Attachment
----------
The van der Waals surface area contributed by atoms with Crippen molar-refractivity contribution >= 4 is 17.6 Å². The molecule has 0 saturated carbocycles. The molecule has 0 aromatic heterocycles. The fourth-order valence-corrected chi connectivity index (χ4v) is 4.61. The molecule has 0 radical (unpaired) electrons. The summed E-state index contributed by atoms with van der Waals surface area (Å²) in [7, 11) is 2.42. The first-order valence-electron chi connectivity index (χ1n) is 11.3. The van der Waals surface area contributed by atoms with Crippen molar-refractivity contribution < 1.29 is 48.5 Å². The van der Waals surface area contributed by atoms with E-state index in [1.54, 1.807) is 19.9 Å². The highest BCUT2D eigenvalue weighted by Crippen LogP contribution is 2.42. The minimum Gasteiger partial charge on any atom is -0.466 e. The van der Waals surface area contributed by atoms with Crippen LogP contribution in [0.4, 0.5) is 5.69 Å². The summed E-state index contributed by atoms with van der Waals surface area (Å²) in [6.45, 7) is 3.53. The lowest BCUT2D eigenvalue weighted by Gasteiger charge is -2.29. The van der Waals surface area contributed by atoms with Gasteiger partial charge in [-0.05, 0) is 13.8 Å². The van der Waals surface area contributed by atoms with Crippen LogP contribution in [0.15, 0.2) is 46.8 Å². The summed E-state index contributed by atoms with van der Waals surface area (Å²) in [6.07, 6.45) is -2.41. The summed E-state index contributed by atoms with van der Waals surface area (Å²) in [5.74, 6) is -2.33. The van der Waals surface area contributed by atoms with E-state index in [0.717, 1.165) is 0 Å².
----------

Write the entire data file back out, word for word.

The van der Waals surface area contributed by atoms with Crippen molar-refractivity contribution >= 4 is 17.6 Å². The molecule has 0 saturated carbocycles. The molecule has 0 aromatic heterocycles. The fourth-order valence-corrected chi connectivity index (χ4v) is 4.61. The molecule has 0 radical (unpaired) electrons. The summed E-state index contributed by atoms with van der Waals surface area (Å²) in [7, 11) is 2.42. The first-order valence-electron chi connectivity index (χ1n) is 11.3. The van der Waals surface area contributed by atoms with Crippen molar-refractivity contribution < 1.29 is 48.5 Å². The van der Waals surface area contributed by atoms with E-state index in [1.54, 1.807) is 19.9 Å². The highest BCUT2D eigenvalue weighted by Crippen LogP contribution is 2.42. The minimum Gasteiger partial charge on any atom is -0.466 e. The van der Waals surface area contributed by atoms with Crippen LogP contribution in [0.4, 0.5) is 5.69 Å². The summed E-state index contributed by atoms with van der Waals surface area (Å²) in [6.45, 7) is 3.53. The lowest BCUT2D eigenvalue weighted by Gasteiger charge is -2.29. The van der Waals surface area contributed by atoms with Gasteiger partial charge in [-0.05, 0) is 13.8 Å². The van der Waals surface area contributed by atoms with Crippen LogP contribution in [0.15, 0.2) is 46.8 Å². The summed E-state index contributed by atoms with van der Waals surface area (Å²) in [6.07, 6.45) is -2.41. The summed E-state index contributed by atoms with van der Waals surface area (Å²) in [5.74, 6) is -2.33. The van der Waals surface area contributed by atoms with E-state index in [0.717, 1.165) is 0 Å².